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11 March 2011 Mapping the distance between the brain and the inner surface of the skull and their global asymmetries
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Proceedings Volume 7962, Medical Imaging 2011: Image Processing; 79620Y (2011)
Event: SPIE Medical Imaging, 2011, Lake Buena Vista (Orlando), Florida, United States
The primary goal of this paper is to describe i) the pattern of pointwise distances between the human brain (pial surface) and the inner surface of the skull (endocast) and ii) the pattern of pointwise bilateral asymmetries of these two structures. We use a database of MR images to segment meshes representing the outer surface of the brain and the endocast. We propose automated computational techniques to assess the endocast-to-brain distances and endocast-and-brain asymmetries, based on a simplified yet accurate representation of the brain surface, that we call the brain hull. We compute two meshes representing the mean endocast and the mean brain hull to assess the two patterns in a population of normal controls. The results show i) a pattern of endocast-to-brain distances which are symmetrically distributed with respect to the mid-sagittal plane and ii) a pattern of global endocast and brain hull asymmetries which are consistent with the well-known Yakovlevian torque. Our study is a first step to validate the endocranial surface as a surrogate for the brain in fossil studies, where a key question is to elucidate the evolutionary origins of the brain torque. It also offers some insights into the normal configuration of the brain/skull interface, which could be useful in medical imaging studies (e.g. understanding atrophy in neurodegenerative diseases or modeling the brain shift in neurosurgery).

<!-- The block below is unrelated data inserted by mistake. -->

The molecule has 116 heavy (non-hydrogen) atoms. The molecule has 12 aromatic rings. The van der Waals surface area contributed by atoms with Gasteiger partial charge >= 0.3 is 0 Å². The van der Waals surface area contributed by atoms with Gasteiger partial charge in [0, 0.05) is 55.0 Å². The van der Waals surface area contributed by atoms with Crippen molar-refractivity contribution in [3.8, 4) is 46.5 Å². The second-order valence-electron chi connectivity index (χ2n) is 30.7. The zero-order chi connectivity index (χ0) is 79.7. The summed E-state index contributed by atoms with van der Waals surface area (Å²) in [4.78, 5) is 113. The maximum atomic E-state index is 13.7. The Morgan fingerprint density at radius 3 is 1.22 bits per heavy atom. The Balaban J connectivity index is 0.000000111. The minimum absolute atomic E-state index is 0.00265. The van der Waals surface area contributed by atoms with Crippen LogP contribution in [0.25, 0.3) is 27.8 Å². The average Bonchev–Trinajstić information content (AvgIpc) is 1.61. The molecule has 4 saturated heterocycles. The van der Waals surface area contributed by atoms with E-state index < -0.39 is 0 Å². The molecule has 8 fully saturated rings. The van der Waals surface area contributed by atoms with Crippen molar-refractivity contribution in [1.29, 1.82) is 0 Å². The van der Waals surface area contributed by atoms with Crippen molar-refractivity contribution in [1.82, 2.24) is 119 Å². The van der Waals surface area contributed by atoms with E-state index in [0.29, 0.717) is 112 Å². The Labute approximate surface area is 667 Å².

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Marc Fournier, Benoît Combès, Neil Roberts, José Braga, and Sylvain Prima "Mapping the distance between the brain and the inner surface of the skull and their global asymmetries", Proc. SPIE 7962, Medical Imaging 2011: Image Processing, 79620Y (11 March 2011);

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